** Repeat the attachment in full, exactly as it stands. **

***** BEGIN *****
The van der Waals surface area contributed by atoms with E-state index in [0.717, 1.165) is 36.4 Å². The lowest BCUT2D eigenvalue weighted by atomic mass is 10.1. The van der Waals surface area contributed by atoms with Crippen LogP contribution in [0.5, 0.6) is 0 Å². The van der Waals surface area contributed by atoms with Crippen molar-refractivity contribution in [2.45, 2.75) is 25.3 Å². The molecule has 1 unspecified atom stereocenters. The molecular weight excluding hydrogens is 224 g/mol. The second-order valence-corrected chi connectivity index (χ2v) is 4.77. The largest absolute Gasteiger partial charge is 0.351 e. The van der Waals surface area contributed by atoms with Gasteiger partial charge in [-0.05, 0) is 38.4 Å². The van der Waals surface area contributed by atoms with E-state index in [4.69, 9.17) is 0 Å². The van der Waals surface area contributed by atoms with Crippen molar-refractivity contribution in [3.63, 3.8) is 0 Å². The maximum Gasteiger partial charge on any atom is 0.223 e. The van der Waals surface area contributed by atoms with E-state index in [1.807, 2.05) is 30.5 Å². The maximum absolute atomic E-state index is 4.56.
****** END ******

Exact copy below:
The van der Waals surface area contributed by atoms with E-state index in [0.717, 1.165) is 36.4 Å². The lowest BCUT2D eigenvalue weighted by atomic mass is 10.1. The van der Waals surface area contributed by atoms with Crippen LogP contribution in [0.5, 0.6) is 0 Å². The van der Waals surface area contributed by atoms with Crippen molar-refractivity contribution in [2.45, 2.75) is 25.3 Å². The molecule has 1 unspecified atom stereocenters. The molecular weight excluding hydrogens is 224 g/mol. The second-order valence-corrected chi connectivity index (χ2v) is 4.77. The largest absolute Gasteiger partial charge is 0.351 e. The van der Waals surface area contributed by atoms with Gasteiger partial charge in [-0.05, 0) is 38.4 Å². The van der Waals surface area contributed by atoms with E-state index in [4.69, 9.17) is 0 Å². The van der Waals surface area contributed by atoms with Crippen molar-refractivity contribution in [3.63, 3.8) is 0 Å². The maximum Gasteiger partial charge on any atom is 0.223 e. The van der Waals surface area contributed by atoms with E-state index in [1.807, 2.05) is 30.5 Å². The maximum absolute atomic E-state index is 4.56.